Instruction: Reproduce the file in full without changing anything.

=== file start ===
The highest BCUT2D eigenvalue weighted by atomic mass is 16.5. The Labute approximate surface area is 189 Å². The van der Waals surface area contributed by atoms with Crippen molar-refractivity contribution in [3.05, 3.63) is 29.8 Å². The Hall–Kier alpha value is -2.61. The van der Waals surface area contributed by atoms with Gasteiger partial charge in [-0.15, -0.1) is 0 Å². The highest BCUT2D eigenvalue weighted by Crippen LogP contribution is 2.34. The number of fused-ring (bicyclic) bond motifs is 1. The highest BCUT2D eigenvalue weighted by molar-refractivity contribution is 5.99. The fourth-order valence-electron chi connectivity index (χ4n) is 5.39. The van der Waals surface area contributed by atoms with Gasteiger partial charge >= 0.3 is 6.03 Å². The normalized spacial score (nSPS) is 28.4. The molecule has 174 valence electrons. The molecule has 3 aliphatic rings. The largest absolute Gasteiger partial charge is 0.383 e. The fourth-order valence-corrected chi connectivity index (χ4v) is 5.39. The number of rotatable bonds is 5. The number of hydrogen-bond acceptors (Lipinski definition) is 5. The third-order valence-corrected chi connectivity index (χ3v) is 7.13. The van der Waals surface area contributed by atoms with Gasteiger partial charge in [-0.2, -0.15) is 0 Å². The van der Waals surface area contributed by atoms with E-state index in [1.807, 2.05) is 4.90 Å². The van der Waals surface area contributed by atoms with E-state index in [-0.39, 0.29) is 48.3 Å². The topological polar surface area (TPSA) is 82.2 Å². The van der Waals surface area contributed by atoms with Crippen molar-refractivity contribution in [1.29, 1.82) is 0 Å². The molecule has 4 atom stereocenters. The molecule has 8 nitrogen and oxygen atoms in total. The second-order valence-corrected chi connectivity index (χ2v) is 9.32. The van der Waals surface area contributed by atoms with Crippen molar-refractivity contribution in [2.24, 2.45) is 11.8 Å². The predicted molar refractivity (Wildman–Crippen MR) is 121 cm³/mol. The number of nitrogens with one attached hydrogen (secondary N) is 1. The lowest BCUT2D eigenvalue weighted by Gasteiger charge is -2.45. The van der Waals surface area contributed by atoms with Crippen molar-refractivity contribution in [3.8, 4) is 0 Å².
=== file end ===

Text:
The highest BCUT2D eigenvalue weighted by atomic mass is 16.5. The Labute approximate surface area is 189 Å². The van der Waals surface area contributed by atoms with Crippen molar-refractivity contribution in [3.05, 3.63) is 29.8 Å². The Hall–Kier alpha value is -2.61. The van der Waals surface area contributed by atoms with Gasteiger partial charge in [-0.15, -0.1) is 0 Å². The highest BCUT2D eigenvalue weighted by Crippen LogP contribution is 2.34. The number of fused-ring (bicyclic) bond motifs is 1. The highest BCUT2D eigenvalue weighted by molar-refractivity contribution is 5.99. The fourth-order valence-electron chi connectivity index (χ4n) is 5.39. The van der Waals surface area contributed by atoms with Gasteiger partial charge >= 0.3 is 6.03 Å². The normalized spacial score (nSPS) is 28.4. The molecule has 174 valence electrons. The molecule has 3 aliphatic rings. The largest absolute Gasteiger partial charge is 0.383 e. The fourth-order valence-corrected chi connectivity index (χ4v) is 5.39. The number of rotatable bonds is 5. The number of hydrogen-bond acceptors (Lipinski definition) is 5. The third-order valence-corrected chi connectivity index (χ3v) is 7.13. The van der Waals surface area contributed by atoms with Gasteiger partial charge in [-0.2, -0.15) is 0 Å². The van der Waals surface area contributed by atoms with E-state index in [1.807, 2.05) is 4.90 Å². The van der Waals surface area contributed by atoms with E-state index in [-0.39, 0.29) is 48.3 Å². The topological polar surface area (TPSA) is 82.2 Å². The van der Waals surface area contributed by atoms with Crippen molar-refractivity contribution in [1.29, 1.82) is 0 Å². The molecule has 4 atom stereocenters. The molecule has 8 nitrogen and oxygen atoms in total. The second-order valence-corrected chi connectivity index (χ2v) is 9.32. The van der Waals surface area contributed by atoms with Crippen molar-refractivity contribution in [2.24, 2.45) is 11.8 Å². The predicted molar refractivity (Wildman–Crippen MR) is 121 cm³/mol. The number of nitrogens with one attached hydrogen (secondary N) is 1. The lowest BCUT2D eigenvalue weighted by Gasteiger charge is -2.45. The van der Waals surface area contributed by atoms with Crippen molar-refractivity contribution in [3.8, 4) is 0 Å².